Hello Beautiful People!
Trena Brannon here today to share with you some of my favorite ways to use alphabet and word stencils in my artwork! Alphabet stencils are so versatile. They can be used in the background, as a focal point, and/or as a voice in your artwork.
The majority of my finished art comes out in greeting cards. I love to create interesting backgrounds and then add a focal point - something unique to make the recipient of the card feel special. To help get my creative mojo flowing, I will pull out a bunch of backgrounds - I create background designs in bulk with my gelli plate, paint off papers, fabrics pieces, etc... and then cut them into A2 size (4 1/4" x 5 1/2 ") pieces. I also pull out images I previously colored and design papers. I lay them all out and let the match making begin! I audition images and backgrounds together - looking for what goes with what.
Below is the outcome of some of the match making. I added words with stencils.
The next three cards are actually the same card. I started with painting a sentiment with These Jeans in a bright pink. The lovely ladies image is from Art Impressions. I colored them with Copic markers. The background is made with sponges and acrylic paint.
I thought the sentiment needed to be lightened up, so I added white dots.
Then finally decided I wanted the letters white with a hint of pink as a boarder. :)
In the next several greeting cards, I used Brush Alphabet to add custom words to the greeting cards.
The shake is watercolored and then cut out.
The background is the second ghost pull from my gelli plate. The stencil is one my favorites - Tribal Leaves Stencil. The girlfriends in the selfie are from Art Impressions, colored with Copics.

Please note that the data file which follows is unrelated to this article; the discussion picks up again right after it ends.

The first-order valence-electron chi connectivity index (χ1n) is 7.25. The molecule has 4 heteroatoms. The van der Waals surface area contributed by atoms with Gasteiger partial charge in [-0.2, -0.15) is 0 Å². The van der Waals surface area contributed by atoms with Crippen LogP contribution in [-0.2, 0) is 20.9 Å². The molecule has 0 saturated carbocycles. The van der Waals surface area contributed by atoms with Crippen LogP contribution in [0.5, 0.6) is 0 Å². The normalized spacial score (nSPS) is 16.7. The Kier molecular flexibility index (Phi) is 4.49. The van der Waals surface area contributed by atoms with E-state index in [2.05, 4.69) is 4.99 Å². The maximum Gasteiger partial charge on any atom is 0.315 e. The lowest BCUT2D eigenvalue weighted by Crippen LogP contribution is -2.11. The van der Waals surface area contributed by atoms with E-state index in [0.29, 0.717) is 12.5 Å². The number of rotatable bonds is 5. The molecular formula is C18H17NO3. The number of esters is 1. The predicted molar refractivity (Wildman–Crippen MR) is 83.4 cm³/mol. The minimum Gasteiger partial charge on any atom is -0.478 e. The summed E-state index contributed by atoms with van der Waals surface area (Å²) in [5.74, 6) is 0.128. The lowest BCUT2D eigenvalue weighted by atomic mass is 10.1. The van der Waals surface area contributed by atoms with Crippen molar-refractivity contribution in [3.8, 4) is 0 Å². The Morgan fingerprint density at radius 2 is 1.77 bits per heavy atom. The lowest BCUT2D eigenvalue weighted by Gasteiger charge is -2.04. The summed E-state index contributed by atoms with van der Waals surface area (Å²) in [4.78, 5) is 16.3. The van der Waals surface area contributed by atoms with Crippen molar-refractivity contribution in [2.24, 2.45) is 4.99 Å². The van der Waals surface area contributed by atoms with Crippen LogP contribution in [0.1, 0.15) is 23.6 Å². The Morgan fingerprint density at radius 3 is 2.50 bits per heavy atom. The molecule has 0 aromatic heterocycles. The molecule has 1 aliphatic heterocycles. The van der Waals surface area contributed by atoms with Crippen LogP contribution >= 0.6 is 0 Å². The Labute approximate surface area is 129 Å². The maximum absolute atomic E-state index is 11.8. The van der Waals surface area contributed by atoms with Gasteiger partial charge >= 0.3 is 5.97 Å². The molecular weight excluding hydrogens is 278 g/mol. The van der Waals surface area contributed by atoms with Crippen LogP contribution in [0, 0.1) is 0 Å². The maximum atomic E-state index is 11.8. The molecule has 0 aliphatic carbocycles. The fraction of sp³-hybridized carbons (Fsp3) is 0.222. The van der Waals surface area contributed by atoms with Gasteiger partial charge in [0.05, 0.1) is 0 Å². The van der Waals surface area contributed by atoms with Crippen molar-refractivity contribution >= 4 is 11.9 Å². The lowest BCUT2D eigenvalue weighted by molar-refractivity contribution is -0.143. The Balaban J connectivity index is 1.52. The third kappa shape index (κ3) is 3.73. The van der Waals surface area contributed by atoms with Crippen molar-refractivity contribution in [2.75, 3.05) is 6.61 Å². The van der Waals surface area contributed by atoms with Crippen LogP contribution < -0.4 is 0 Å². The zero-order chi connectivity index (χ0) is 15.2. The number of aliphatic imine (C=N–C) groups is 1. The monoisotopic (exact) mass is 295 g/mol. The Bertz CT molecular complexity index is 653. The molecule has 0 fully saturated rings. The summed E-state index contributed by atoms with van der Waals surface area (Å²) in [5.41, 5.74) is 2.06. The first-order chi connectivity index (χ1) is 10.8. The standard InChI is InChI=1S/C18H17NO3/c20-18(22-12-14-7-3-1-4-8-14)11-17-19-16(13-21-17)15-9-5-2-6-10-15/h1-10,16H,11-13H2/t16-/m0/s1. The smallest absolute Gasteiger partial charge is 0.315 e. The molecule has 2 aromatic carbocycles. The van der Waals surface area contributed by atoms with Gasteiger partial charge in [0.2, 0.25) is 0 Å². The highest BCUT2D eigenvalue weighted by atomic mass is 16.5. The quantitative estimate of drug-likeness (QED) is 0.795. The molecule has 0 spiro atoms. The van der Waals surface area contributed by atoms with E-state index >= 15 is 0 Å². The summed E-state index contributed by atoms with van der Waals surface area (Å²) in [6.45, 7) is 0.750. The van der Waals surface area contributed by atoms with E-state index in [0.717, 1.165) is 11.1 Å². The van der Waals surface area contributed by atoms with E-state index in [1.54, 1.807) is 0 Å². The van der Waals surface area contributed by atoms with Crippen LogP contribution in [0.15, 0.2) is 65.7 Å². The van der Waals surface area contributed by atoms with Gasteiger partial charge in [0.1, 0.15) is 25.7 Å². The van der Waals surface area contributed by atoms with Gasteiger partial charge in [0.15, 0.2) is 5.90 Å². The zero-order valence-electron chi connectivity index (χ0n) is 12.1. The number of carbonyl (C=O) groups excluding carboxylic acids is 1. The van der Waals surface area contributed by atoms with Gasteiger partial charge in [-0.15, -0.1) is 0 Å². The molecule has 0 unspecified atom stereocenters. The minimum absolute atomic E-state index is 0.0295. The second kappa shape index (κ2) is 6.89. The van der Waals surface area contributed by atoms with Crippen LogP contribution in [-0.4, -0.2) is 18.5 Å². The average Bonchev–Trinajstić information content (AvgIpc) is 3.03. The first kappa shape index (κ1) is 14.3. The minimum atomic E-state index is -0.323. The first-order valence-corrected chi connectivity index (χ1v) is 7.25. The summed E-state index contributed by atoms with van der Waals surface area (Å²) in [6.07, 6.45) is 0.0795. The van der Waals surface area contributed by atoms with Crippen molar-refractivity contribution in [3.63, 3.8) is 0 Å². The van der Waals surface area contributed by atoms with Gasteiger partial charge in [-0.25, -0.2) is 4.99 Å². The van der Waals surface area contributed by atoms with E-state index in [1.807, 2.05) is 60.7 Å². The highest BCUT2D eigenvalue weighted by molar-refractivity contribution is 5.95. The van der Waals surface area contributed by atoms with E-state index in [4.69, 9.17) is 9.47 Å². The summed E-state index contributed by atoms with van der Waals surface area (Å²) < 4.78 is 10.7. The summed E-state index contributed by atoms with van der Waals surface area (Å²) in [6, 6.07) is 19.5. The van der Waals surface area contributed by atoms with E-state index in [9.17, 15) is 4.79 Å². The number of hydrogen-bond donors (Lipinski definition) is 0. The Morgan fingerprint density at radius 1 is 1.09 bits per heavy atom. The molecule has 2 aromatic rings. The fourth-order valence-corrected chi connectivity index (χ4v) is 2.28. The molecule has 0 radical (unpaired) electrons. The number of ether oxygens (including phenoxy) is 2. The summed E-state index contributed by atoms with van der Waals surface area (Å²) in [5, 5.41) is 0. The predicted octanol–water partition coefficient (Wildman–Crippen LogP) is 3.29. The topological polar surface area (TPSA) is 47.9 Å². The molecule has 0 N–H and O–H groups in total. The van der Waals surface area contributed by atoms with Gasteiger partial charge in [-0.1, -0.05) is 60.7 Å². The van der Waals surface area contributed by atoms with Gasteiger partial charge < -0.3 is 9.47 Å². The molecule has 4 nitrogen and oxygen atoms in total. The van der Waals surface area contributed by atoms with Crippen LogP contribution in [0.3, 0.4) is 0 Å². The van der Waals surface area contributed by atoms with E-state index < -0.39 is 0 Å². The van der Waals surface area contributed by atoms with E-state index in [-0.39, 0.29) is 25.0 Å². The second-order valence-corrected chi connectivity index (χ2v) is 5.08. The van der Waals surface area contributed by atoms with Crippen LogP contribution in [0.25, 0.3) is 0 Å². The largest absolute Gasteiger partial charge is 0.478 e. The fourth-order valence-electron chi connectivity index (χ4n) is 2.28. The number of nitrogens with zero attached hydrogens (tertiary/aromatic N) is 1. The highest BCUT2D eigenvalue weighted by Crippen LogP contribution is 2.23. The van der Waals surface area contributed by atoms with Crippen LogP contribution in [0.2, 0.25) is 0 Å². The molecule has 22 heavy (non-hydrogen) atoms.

One nice benefit of having an alphabet stencil is that you can create words in different languages - well, languages that use the 26 characters in the American English alphabet. :) The background is from an afternoon gelli printing -"Under Lock and Key" by June Pfaff Daley, the exclusive January 2018 StencilClub collection. The girlfriends, a.k.a hermanas (sisters), are now at the salon, colored with Copics - as you can see I have a bit of theme going.
I created this cute little grad greeting card with a sentiment from Positively Positive. The images are from Stampin' Up and Robert Jackson. The back ground features Ripples Stencil.
The 'voice' that compliments the abstract scene in my journal came from I Get to Choose.
This little sweet girl with the big dreams (image from Technique Junkies) was just perfect for My Mind and Opportunity and Progress.
Click here to see a video showing you how to use alphabet and word stencils in your artwork highlighting various techniques and art supplies.
TIPS/Suggestions on using Alphabet/word stencils:
- be mindful of your paper and supplies, wet supplies will run under the stencil on watercolor paper. When you want a painterly look, the results will please you. If you want a crisp look, the results will be different than you expect.
- when applying paint, use a dry brush or dry sponge and dab off most of the paint to get crisp lines. If you want a different, more painterly look, use a slightly damp brush or sponge - totally up to you, go for the look you want.
- press the stencil firmly to the surface and follow along the letters just as you would if you were writing the words with your handwriting - as with all stencils, be mindful of the tiny bridges that make the connections for the stencil.
- use a thin paint brush or same color marker to connect the letters to each other to make them look seamless
- if needed, smooth the letters with a thin paint brush or the same color marker
- for words/phrases "in the center of an area," count the letters and start in the middle. I actually write them down so I don't get lost along the way. hehehe
- for words ending at a specific place, start at the end of the word
- I encourage you to take your time, just like with hand brush lettering
- Use a light color paint to apply your words/letters through the stencil and then trace over it with black or white or a contrasting color.
- recommendation: test your technique on scrap paper before you apply on your artwork.
- Have fun!
Thanks you for allowing me to share with you today!
Take care and STAY POSITIVE!